LONDON (Reuters) -A claim by a former senior adviser to Boris Johnson that the British prime minister lied to parliament about not knowing about a lockdown party in Downing Street is nonsense, his deputy said on Tuesday.
Asked if the prime minister’s premiership was over if it could be proved that he had lied to parliament, Deputy Prime Minister Dominic Raab said: “Look, the suggestion that he’s lied is nonsense.
“He’s made it very clear to the House of Commons, took questions on this, that he thought it was a work event,” he told Times Radio.
Johnson last week apologised to parliament for attending a “bring your own booze” gathering in the garden of Downing Street on May 20, 2020, but said he had thought it was a work event.
Dominic Cummings, an architect of Britain’s departure from the European Union and a former senior adviser to Johnson who left government under acrimonious terms in November 2020, said that Johnson had agreed that the drinks party should go ahead.
“Not only me but other eyewitnesses who discussed this at the time would swear under oath this is what happened,” he said on his blog.
Asked if Johnson should resign if he had lied, Raab said he would not speculate about hypotheticals.
Johnson’s apology came after ITV News published an email invitation from Johnson’s Principal Private Secretary Martin Reynolds to a May 20, 2020 event, asking attendees to “bring your own booze”.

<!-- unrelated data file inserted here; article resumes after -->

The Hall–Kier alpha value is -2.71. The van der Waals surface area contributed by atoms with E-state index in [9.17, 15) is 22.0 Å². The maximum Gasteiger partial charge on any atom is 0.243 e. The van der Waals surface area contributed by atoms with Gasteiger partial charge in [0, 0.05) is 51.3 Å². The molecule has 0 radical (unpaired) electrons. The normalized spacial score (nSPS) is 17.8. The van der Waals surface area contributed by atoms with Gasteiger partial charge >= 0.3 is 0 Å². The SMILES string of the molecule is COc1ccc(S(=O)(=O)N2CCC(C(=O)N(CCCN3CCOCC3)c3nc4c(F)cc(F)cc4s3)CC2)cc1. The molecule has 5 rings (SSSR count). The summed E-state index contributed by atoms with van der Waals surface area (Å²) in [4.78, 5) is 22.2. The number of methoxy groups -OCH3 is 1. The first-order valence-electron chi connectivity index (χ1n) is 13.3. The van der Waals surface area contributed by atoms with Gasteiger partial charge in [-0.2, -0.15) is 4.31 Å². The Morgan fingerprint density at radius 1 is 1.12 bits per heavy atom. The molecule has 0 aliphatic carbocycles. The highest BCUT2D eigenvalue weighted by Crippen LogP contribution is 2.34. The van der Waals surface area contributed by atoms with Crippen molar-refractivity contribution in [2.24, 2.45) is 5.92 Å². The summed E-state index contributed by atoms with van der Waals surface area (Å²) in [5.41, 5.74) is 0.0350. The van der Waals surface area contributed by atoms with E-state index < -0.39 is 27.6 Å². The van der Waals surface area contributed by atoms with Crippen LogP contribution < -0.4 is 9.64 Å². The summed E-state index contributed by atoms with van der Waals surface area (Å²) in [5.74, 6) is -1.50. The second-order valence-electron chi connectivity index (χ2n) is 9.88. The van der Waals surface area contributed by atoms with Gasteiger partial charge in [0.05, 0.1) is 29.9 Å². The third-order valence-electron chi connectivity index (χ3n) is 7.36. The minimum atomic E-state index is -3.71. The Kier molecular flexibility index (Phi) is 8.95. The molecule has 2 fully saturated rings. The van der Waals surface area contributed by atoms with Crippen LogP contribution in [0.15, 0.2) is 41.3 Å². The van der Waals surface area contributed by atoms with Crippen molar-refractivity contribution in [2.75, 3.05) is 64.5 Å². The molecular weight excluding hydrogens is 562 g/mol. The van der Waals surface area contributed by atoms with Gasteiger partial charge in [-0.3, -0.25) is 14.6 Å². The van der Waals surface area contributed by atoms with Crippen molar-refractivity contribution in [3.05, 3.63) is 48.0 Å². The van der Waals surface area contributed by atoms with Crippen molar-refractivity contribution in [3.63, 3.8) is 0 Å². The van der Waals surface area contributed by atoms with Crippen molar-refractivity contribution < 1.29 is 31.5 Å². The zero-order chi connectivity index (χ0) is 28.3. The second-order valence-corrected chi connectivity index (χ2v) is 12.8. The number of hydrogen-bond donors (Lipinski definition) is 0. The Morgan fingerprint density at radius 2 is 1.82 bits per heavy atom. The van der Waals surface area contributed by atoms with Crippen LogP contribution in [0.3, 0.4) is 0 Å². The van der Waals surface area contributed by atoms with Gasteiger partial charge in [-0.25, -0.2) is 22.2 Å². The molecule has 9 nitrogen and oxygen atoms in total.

Cummings said that after Reynolds was told to cancel the invite by at least two people, Reynolds checked with Johnson if it should go ahead.
“The PM agreed it should,” Cummings said in his blog.
Senior civil servant Sue Gray is investigating about a dozen allegations of rule-breaking by Johnson, his team and officials at his 10 Downing Street official residence. Senior ministers have said people needed to wait for the conclusion of her inquiry.
However, the scandals have seen Johnson’s personal ratings plummet and support for his Conservative Party has sunk in opinion polls. A growing number of Conservative lawmakers have said he should now resign.
“I will be calling for action against anyone who has been found to have broken the rules,” junior health minister Maria Caulfield said on her website.
“It is clear that there was a culture inside Number 10 where even if rules were not technically broken, the spirit of the rules were, and this is completely unacceptable.”
(Reporting by Guy Faulconbridge; editing by Michael Holden)